I would like to begin by thanking Secretary of Transportation Foxx, our host, for arranging the events today and over the past two days. I also want to recognize the work of the team at the U.S. Trade and Development Agency to make this a successful visit here to Chicago. As already mentioned, we have with us today the Ministers of Transportation from Angola, Algeria, Ethiopia, Nigeria and South Africa. It has been a pleasure to have participated with you during our time in Chicago and I look forward to continuing that time with you today.
Members of the business and diaspora communities,
Thank you all for your participation in this exchange of ideas and information on how our countries can, and are, taking advantage of opportunities to build the transportation and logistics networks that will spur on our economies and the trade on which they thrive. Chicago is a fitting venue for this discussion. The city has served as a transportation center for over 150 years and today is one of the largest and busiest intermodal hubs in the world. Companies use Chicago’s strong air, rail, and road linkages to move their products and materials not only around the U.S., but around the globe.
Working together, we believe that we can achieve the goals of economic growth and trade that will benefit the citizens of all our countries.
This event, and many more next week, are part of a truly historic occasion—the U.S.-Africa Leaders’ Summit. Nearly fifty presidents and prime ministers from across Africa will attend this Summit. It is the single, largest gathering any U.S. President has ever hosted with African heads of state and government.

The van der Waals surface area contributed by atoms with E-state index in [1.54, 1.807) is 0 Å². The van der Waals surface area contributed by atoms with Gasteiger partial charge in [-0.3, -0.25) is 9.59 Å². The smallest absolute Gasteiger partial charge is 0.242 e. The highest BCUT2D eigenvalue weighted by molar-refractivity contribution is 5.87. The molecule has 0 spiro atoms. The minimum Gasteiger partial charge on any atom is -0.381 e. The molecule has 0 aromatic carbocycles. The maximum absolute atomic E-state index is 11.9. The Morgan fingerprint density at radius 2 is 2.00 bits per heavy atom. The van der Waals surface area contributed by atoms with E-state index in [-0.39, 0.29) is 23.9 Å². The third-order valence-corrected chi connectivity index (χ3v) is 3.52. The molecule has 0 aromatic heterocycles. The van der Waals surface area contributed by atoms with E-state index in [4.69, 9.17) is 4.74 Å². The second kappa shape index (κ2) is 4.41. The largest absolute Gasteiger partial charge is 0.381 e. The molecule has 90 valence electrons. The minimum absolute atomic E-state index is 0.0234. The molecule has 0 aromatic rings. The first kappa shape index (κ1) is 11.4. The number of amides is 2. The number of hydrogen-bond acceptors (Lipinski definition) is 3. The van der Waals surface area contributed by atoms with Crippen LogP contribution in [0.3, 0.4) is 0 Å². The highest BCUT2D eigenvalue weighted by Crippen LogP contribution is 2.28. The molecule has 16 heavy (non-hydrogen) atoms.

The events held here in Chicago this week, and the Summit in Washington D.C. next week, reflect a principle that has guided President Obama’s approach to Africa. As the President said earlier this week,
“The security and prosperity and justice that we seek in the world cannot be achieved without a strong and prosperous and self-reliant Africa.”
A strong, prosperous, and self-reliant Africa will require integrated transportation networks that can carry the trade between African countries, and between Africa and the rest of the world. The opportunities are vast. The challenges real. Africa has the fastest growing economy of any continent. It also has the fastest growing population. Millions of new consumers and workers demand a transportation network that can efficiently carry them and the goods they create and consume.
But you know all this. What I want to communicate is that the United States wants to be Africa’s partner of choice to meet these needs. Transportation equipment is one of the leading U.S. exports to sub-Saharan Africa and there is room to grow. The United States has some of the best technologies in the world to address transportation and logistical needs. Whether it is the hardware needed to move people and freight, or the logistical software and processes to make them do so efficiently, U.S. companies are at the forefront.
Shoulder to shoulder we can achieve the goals of economic growth, trade, and investment that will be of benefit to all our countries. Not in a one-size-fits-all template, but through sustained dialogue and through sustained partnership.